By Louise Downing on May 23, 2012
Advanced Plasma Power Ltd., a U.K. waste-to-energy technology maker, plans to hire a financial adviser to help raise money for 400 million pounds ($629 million) of planned projects to turn trash into power.
The company has been speaking to investment banks and specialist firms and has selected the “frontrunners,” Rolf Stein, chief executive officer of London-based Advanced Plasma, said by phone.
“We already have some funding commitments in place and we are about to go very actively into the market,” Stein said. “We will appoint the adviser as soon as we have certainty on the outcome of the U.K. Renewable Obligation banding review.”
The U.K. is examining the level of support it gives to different renewable energy technologies under a banding review. Confirmation of the new support levels, which will come into effect next April, are expected within weeks.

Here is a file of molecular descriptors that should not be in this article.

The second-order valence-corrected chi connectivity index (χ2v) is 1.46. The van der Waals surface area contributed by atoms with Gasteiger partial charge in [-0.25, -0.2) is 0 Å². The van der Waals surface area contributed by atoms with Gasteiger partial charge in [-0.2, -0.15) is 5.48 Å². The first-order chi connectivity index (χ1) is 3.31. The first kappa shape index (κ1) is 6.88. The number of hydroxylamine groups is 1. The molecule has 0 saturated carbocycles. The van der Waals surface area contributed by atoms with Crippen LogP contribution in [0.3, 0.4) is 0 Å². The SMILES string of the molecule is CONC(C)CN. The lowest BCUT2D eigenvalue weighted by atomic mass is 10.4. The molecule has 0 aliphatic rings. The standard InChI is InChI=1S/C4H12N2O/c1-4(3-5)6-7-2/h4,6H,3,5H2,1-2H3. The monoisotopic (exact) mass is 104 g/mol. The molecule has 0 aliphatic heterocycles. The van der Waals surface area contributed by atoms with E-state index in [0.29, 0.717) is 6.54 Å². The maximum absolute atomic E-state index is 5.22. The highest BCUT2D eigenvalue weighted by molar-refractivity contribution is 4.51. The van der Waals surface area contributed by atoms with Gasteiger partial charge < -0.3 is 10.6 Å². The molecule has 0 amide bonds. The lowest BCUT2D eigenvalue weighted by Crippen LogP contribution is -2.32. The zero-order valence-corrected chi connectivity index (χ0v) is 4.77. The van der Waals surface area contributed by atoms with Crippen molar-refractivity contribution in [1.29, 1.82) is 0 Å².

The U.K.’s goal is to get at least 15 percent of its energy from renewable sources by 2020, a sevenfold jump from 2008. Bioenergy facilities such as Advanced Plasma’s have the potential to provide as much as 30 percent of this target, according to the Department of Energy and Climate Change.
Advanced Plasma is planning to build as many as 10 projects across Britain that use waste from homes and businesses to generate electricity and heat. They are expected to have a total capacity of 160 megawatts.
The adviser will likely work with the company on its entire project portfolio, the CEO said. They may need as much as 400 million pounds and the financial close of the first facility is expected by the end of the year or early 2013.
The waste-to-energy developer has seen a “very sharp” increase in interest and demand for its technology from regions including North America, Asia and Africa, it said. It’s proceeding with a project in Africa that it’s looking to develop with another U.K. business specializing in the area, Stein said, declining to disclose further details.
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